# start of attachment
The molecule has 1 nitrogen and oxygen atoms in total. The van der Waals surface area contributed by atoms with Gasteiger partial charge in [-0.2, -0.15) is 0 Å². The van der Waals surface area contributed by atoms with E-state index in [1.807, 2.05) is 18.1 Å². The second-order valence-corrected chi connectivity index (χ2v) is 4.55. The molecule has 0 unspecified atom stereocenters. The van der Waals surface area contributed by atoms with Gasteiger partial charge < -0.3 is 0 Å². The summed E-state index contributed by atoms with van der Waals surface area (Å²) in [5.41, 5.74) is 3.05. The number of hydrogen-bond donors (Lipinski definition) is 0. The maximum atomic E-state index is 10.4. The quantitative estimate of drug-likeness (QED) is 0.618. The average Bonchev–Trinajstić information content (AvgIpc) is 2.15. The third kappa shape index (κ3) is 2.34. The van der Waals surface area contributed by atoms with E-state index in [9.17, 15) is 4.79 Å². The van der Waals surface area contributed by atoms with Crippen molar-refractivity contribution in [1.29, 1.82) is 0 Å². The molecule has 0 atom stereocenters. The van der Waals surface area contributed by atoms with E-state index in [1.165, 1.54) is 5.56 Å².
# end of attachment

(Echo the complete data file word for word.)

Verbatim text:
The molecule has 1 nitrogen and oxygen atoms in total. The van der Waals surface area contributed by atoms with Gasteiger partial charge in [-0.2, -0.15) is 0 Å². The van der Waals surface area contributed by atoms with E-state index in [1.807, 2.05) is 18.1 Å². The second-order valence-corrected chi connectivity index (χ2v) is 4.55. The molecule has 0 unspecified atom stereocenters. The van der Waals surface area contributed by atoms with Gasteiger partial charge < -0.3 is 0 Å². The summed E-state index contributed by atoms with van der Waals surface area (Å²) in [5.41, 5.74) is 3.05. The number of hydrogen-bond donors (Lipinski definition) is 0. The maximum atomic E-state index is 10.4. The quantitative estimate of drug-likeness (QED) is 0.618. The average Bonchev–Trinajstić information content (AvgIpc) is 2.15. The third kappa shape index (κ3) is 2.34. The van der Waals surface area contributed by atoms with E-state index in [9.17, 15) is 4.79 Å². The van der Waals surface area contributed by atoms with Crippen molar-refractivity contribution in [1.29, 1.82) is 0 Å². The molecule has 0 atom stereocenters. The van der Waals surface area contributed by atoms with E-state index in [1.165, 1.54) is 5.56 Å².